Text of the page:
A Day To Remember brings an unforgettable party to Jannus Live, St. Petersburg

A review of the Thurs., May 2 show.

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click to enlarge A Day to Remember, Jannus Live, St. Petersburg, May 2, 2013. - Daniel Cura
Daniel Cura
A Day to Remember, Jannus Live, St. Petersburg, May 2, 2013.

Ocala native rockers A Day To Remember landed at Jannus Live last Thursday and filled the St. Pete venue to its capacity on one of the last stops of their completely sold-out “Right Back at It Again Tour.”

Warm-up started with metalcore outfit Issues, founded by ex-members of Woe, Is Me, and mashing up dance beats and DJ turntablism with heavy breakdowns. Next up was Of Mice & Men, another metalcore opener, this one with a healthy following of their own. Vocalist Austin Carlile hardly handled his band’s set as a support slot, commanding the stage and crowd as any great frontman should — encouraging high jumps and moshpit launches to usher in a new song, ordering crowd surfers to make sure and high five him at the stage, and challenging any able bodies to get as high as they could, whether it be by climbing shoulders, climbing the “Jannus Tree,” or otherwise.

Finally, A Day To Remember hit the stage. This year marks ADTR’s 10th year together, and it showed in the band members’ confidence and sense of comfortable camaraderie they seemed to be sharing with both each other and the crowd. Cannons blasted big bursts of confetti to the opening beats of brand new song “Violence (Enough Is Enough),” kicking-off the fun and friendly atmosphere, and causing an eruption of cheers from a crowd that began moshing and dancing in earnest amid a blizzard of multicolored tissue paper bits.

During the course of their set, ADTR delivered a well-received combination of songs ranging from their earliest album (2005’s And Their Name Was Treason) to Common Courtesy (their yet-to-be-released follow-up to critically-acclaimed 2010 LP, What Separates Me From You), finely balancing hardcore screams and breakdowns with pop punk hooks and melodies with impressive ease. A skeptic of the band’s musical style might even “get it” in this setting, surrounded by exuberant fans, and faced with the undeniable musicianship and dynamic stage presence of the band, and if that didn’t do it, ADTR’s acoustic encore might be enough to warm the heart of even the most hardened concertgoer.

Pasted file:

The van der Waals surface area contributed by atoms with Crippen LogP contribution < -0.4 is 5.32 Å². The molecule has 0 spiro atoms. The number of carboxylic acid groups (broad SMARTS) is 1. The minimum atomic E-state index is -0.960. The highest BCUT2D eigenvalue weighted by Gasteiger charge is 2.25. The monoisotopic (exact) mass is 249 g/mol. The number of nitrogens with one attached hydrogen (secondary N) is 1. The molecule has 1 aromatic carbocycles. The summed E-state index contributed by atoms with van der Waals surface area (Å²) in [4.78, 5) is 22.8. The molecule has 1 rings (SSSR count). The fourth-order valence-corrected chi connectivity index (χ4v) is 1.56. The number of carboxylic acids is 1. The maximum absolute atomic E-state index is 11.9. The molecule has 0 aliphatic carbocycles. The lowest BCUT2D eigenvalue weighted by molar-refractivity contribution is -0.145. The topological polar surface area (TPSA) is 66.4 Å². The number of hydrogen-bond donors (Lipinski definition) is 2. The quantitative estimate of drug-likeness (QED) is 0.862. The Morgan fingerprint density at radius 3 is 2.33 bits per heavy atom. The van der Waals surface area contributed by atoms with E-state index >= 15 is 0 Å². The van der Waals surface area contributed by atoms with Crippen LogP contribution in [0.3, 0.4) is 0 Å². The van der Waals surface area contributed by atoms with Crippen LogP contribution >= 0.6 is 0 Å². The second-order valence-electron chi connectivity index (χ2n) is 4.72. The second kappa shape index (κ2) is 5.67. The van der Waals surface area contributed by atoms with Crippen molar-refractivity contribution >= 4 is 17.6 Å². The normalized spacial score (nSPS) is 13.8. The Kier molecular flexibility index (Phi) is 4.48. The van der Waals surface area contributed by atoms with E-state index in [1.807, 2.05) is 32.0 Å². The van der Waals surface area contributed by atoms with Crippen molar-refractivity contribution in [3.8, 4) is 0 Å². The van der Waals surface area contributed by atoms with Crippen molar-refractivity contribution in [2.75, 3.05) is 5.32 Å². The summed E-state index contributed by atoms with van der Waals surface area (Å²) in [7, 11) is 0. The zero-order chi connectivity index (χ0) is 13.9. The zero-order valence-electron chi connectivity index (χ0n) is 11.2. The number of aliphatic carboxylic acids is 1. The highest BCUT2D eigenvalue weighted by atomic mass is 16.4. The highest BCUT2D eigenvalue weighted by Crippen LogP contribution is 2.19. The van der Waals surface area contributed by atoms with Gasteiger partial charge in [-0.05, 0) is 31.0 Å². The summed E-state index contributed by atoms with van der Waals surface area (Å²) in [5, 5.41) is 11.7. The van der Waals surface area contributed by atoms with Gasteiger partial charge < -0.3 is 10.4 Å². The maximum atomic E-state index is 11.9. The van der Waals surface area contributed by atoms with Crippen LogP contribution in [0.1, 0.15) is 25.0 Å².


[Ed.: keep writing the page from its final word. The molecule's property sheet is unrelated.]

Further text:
Excellent performance aside, the night proved most memorable because of its collective party atmosphere and A Day To Remember’s continued efforts to engage and interact with their fans. During “All Signs Point to Lauderdale,” the ADTR road crew threw countless beach balls into the crowd, and there was just something so absurdly satisfying about seeing frontman Jeremy McKinnon happily kicking the balls into the crowd while singing the lines “I hate this town, it's so washed up; and all my friends don't give a fuck.” Add to that the crew toilet papering the crowd during “Another Song About The Weekend,” their merch guy donning an Angry Birds costume and using an air cannon to shoot tee-shirts into the crowd before surfing on an inflatable raft during “Better Off this Way,” and you have the makings for an endearingly immature concert experience and overall ridiculously good time. Some bands should take notes from A Day To Remember: Concerts can still be fun if you take your music, but not yourselves, too seriously.

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